There are several bright, shiny objects discussed in business today, including “unicorns,” soft power and engagement. Interestingly, these ideas foster lively discussions for companies or teams, but they can be a distraction from an intended goal.
Allow me to add another reference to the pile that can actually produce results: influence!
Influence fills the gaps between success and failure. It is an invisible power that can be documented and enhanced. In Harry Beckwith’s book “Selling the Invisible,” he contends that selling a product and selling a service or idea have different criteria. The product is tangible; the buyer can admire, touch and personally experience the product. (Think of new car smell when buying a car.) When selling the invisible, relationship is the “product.” Invisible forces are at work beneath the surface – emotions, risk tolerance, likability and personal experience. They converge on the monarch of all the invisibles: trust.
You must build on relationships to grow trust. Then, you are a reminder to your audience that engaging with you and your company is comfortable and secure—two foundational premises for emotional intelligence (EQ). Move from experience to trust, and then you can use EQ to influence based on relationship.
My research on influence throughout my career brought me to the power of EQ, a term I did not know had a name until after I read Daniel Goleman’s book “Emotional Intelligence.”
What Is Emotional Intelligence?
EQ in an array of emotional skills that support our ability to assess and understand our surroundings. Self-awareness is a key component.
Michael Beldoch first used the term, but in 1995, Daniel Goleman popularized it with his book. In 2001, Stephen Stein, Ph.D., and Howard Book, M.D., wrote “The EQ Edge,” in which they described EQ as a composite of self-methods or habits we use to interact with our environment, including our beliefs, worldview and perceived place within them. Stein and Book defined the characteristics and a metric to measure them within us. These tracked traits can help you build your influence quotient consciously.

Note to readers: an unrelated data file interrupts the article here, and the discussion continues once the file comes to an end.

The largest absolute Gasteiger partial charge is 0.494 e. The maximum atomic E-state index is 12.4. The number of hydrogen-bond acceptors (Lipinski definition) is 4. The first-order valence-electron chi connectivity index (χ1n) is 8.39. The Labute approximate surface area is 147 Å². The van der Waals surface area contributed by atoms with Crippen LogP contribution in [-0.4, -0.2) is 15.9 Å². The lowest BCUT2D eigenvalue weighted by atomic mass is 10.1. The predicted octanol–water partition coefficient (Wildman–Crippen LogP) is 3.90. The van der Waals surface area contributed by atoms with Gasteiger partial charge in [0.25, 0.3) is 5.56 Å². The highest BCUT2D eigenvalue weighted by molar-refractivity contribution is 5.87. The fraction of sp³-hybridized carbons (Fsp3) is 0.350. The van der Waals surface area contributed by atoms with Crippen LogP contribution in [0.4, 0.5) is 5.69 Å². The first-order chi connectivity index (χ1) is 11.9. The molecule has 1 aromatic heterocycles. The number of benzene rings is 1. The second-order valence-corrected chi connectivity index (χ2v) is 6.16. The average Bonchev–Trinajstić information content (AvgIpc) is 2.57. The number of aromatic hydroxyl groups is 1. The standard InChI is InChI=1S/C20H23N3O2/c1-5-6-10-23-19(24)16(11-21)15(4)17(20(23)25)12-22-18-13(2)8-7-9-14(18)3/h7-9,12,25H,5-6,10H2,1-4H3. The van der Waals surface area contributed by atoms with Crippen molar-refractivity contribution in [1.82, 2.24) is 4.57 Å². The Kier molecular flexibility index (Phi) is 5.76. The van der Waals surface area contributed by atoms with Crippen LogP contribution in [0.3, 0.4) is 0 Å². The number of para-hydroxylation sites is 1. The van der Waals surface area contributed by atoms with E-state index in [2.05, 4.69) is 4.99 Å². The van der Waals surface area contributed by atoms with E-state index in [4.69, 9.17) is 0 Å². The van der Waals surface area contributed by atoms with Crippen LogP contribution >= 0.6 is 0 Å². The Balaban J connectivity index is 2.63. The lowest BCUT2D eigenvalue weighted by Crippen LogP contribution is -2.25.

Research from the Carnegie Institute of Technology suggests that 85 percent of success at work and in life is reliant on emotional intelligence, and the other 15 percent is based on knowledge. Microsoft CEO Satya Nadella said, “In the long run, EQ (emotional quotient) trumps IQ (intelligence quotient). Without being a source of energy for others very little can be accomplished.”
Emotional intelligence surpasses IQ as a positive predictor of success. It is the ultimate composite of coping skills – from our ability to engage and interact with others to skills that optimize conditions. Although its intangible qualities may resemble common sense, the power of this skill set surpasses credentials, education and conditions. It encompasses “gut instinct” and quick assessment with people and in circumstances. In our social circles, people watch our behavior to assess who will influence them based on trust.
These predictors affect sales, customer-centric service, core beliefs and attitudes. All these elements are aspects of emotional intelligence. Once practiced, leaders can use emotional intelligence to develop buy-in strategies of cooperation, listening and coaching skills to reduce resistance. When participants are individually coached on how their roles and functions impact the entire company, they emotionally “link in.”
The acronym BLISS™ delivers a recipe for organizations to follow to develop resilience and influence to address any circumstances that occur:
- Behavior: displays of how people manage themselves and others
- Leadership: the temperament that supports this environment, vision and way forward
- Insights: learning opportunities, including coaching and training embedded in culture, and receptivity to change
- Strategy: the plan for how ideas are applied across the organization (e.g., Is it interactive?)
- Service: what the company supports, including causes, volunteerism, community outreach, scholarships or awards